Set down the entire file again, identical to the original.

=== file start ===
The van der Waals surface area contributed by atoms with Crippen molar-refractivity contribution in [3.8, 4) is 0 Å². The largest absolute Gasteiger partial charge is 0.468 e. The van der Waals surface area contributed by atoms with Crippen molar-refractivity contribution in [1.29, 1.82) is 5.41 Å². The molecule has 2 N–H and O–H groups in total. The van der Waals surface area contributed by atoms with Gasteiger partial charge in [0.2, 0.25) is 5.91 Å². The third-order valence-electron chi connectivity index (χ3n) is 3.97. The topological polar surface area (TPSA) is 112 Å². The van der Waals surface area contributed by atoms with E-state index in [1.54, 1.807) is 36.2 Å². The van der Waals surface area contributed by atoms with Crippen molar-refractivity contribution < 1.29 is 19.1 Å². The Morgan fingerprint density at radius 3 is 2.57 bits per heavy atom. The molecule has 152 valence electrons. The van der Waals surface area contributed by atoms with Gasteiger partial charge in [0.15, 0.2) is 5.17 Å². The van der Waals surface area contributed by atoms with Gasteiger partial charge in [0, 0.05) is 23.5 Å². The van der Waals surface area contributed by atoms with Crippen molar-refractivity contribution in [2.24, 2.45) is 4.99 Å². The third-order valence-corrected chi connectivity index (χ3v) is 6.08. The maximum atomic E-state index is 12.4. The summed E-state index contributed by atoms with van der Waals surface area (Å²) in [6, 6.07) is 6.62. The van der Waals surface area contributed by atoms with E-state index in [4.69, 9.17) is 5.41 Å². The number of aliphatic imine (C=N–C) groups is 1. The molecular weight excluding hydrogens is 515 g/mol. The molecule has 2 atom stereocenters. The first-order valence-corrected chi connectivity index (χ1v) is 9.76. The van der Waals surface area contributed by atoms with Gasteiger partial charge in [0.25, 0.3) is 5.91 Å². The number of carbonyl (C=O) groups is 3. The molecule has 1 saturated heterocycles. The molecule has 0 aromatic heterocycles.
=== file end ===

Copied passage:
The van der Waals surface area contributed by atoms with Crippen molar-refractivity contribution in [3.8, 4) is 0 Å². The largest absolute Gasteiger partial charge is 0.468 e. The van der Waals surface area contributed by atoms with Crippen molar-refractivity contribution in [1.29, 1.82) is 5.41 Å². The molecule has 2 N–H and O–H groups in total. The van der Waals surface area contributed by atoms with Gasteiger partial charge in [0.2, 0.25) is 5.91 Å². The third-order valence-electron chi connectivity index (χ3n) is 3.97. The topological polar surface area (TPSA) is 112 Å². The van der Waals surface area contributed by atoms with E-state index in [1.54, 1.807) is 36.2 Å². The van der Waals surface area contributed by atoms with Crippen molar-refractivity contribution < 1.29 is 19.1 Å². The Morgan fingerprint density at radius 3 is 2.57 bits per heavy atom. The molecule has 152 valence electrons. The van der Waals surface area contributed by atoms with Gasteiger partial charge in [0.15, 0.2) is 5.17 Å². The van der Waals surface area contributed by atoms with Gasteiger partial charge in [0, 0.05) is 23.5 Å². The van der Waals surface area contributed by atoms with Crippen molar-refractivity contribution in [2.24, 2.45) is 4.99 Å². The third-order valence-corrected chi connectivity index (χ3v) is 6.08. The maximum atomic E-state index is 12.4. The summed E-state index contributed by atoms with van der Waals surface area (Å²) in [6, 6.07) is 6.62. The van der Waals surface area contributed by atoms with E-state index in [4.69, 9.17) is 5.41 Å². The number of aliphatic imine (C=N–C) groups is 1. The molecular weight excluding hydrogens is 515 g/mol. The molecule has 2 atom stereocenters. The first-order valence-corrected chi connectivity index (χ1v) is 9.76. The van der Waals surface area contributed by atoms with Gasteiger partial charge in [0.25, 0.3) is 5.91 Å². The number of carbonyl (C=O) groups is 3. The molecule has 1 saturated heterocycles. The molecule has 0 aromatic heterocycles.